Recently, the Health and Human Services Department, Department of Justice, and FBI issued a joint announcement that they were charging 111 defendants with Medicare fraud in nine cities, and expanding their investigative operations, called the Medicare Fraud Strike Force, to two more cities. The 111 charges is the largest federal health care fraud take-down in history.
Who's Defrauding Medicare?
The 111 individuals charged consisted mostly of doctors, nurses, and health care company owners / executives. The fraud consisted of over $225 million in false billing.
Attorney General Eric Holder stated that the arrests prove that the Department of Justice is “waging an aggressive fight against health care fraud” and securing taxpayer dollars. In 2010 alone, Holder went on to say, the Medicare Fraud Strike Force recovered more than $4 billion in fraudulent Medicare claims. The Strike Force focuses primarily on identifying and shutting down large-scale fraud schemes.
Examples of Fraud
The arrests on February 17 included some of the following examples:
Miami 32 defendants, including 10 health care professionals, participated in frauds that led to $55 million in false billings. The false billings were mostly for home health care, medical equipment, and prescription drugs.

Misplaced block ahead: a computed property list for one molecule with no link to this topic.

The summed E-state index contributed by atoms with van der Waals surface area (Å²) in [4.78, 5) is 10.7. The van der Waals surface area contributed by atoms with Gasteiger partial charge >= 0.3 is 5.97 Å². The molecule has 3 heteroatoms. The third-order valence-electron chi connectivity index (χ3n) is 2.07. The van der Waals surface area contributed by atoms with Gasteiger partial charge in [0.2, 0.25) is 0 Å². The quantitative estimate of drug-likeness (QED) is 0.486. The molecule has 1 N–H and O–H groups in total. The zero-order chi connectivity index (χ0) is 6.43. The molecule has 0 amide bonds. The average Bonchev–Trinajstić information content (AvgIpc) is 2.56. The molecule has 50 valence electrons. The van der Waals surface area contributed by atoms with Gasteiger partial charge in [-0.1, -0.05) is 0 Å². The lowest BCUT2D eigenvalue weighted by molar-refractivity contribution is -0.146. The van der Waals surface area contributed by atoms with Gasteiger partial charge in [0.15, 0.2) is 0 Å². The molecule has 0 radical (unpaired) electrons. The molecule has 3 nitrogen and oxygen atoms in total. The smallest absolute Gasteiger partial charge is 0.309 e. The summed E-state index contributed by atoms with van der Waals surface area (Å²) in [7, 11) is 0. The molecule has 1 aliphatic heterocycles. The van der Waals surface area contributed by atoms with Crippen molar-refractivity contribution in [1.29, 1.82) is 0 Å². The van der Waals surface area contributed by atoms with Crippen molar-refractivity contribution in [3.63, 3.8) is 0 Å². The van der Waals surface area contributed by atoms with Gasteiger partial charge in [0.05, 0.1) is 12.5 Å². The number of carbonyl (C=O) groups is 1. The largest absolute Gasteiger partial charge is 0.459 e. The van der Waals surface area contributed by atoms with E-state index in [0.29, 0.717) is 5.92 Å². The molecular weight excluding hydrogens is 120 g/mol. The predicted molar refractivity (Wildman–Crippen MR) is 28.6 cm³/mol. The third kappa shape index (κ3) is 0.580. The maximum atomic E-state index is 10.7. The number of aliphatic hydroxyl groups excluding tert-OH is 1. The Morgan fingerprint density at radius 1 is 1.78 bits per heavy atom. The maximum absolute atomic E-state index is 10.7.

- Detroit:21 defendants, including 9 health care professionals, defrauded Medicare for $23 million. These cases included home health care, psychotherapy, physical therapy, and podiatry.
- Brooklyn: A mere 10 people, including 4 health care professionals, managed to run schemes that totaled $90 million. These schemes focused on physical therapy, proctology, and nerve conduction testing.
- Los Angeles: 5 individuals defrauded Medicare for $28 million, mostly with false claims for medical equipment and home health care.
The strike force intends to expand its operations into Dallas and Chicago – the next two cities that have been identified as fraud hot spots.
Medical Identity Theft
The Office of the Inspector General (OIG) calls attention to a new sort of identity theft – medical identity theft. This identity theft relies upon a person's name, Social Security number, or Medicare number to make false prescription drug claims and other false Medicare claims. Like other types of identity theft, medical identity theft can threaten the victim's credit and finances, while simultaneously defrauding taxpayers.
As basic precautions against healthcare fraud, OIG suggests the following measures:
- Protect your information by not giving out your Medicare number to people who offer free medical equipment or services, or who offer a free gift in exchange for a Medicare number.
- Check your Medicare Summary Notices to see if you were billed twice for anything or if you were charged for any services or equipment that you didn't receive.
- If you do suspect someone is using your Medicare or Social Security number to commit fraud, contact the Department of Health and Human Services
Considering the ongoing, heated debates over health care in America, watching out for medical identity theft is one step Medicare recipients can take to ensure all taxpayers are protected from healthcare fraud.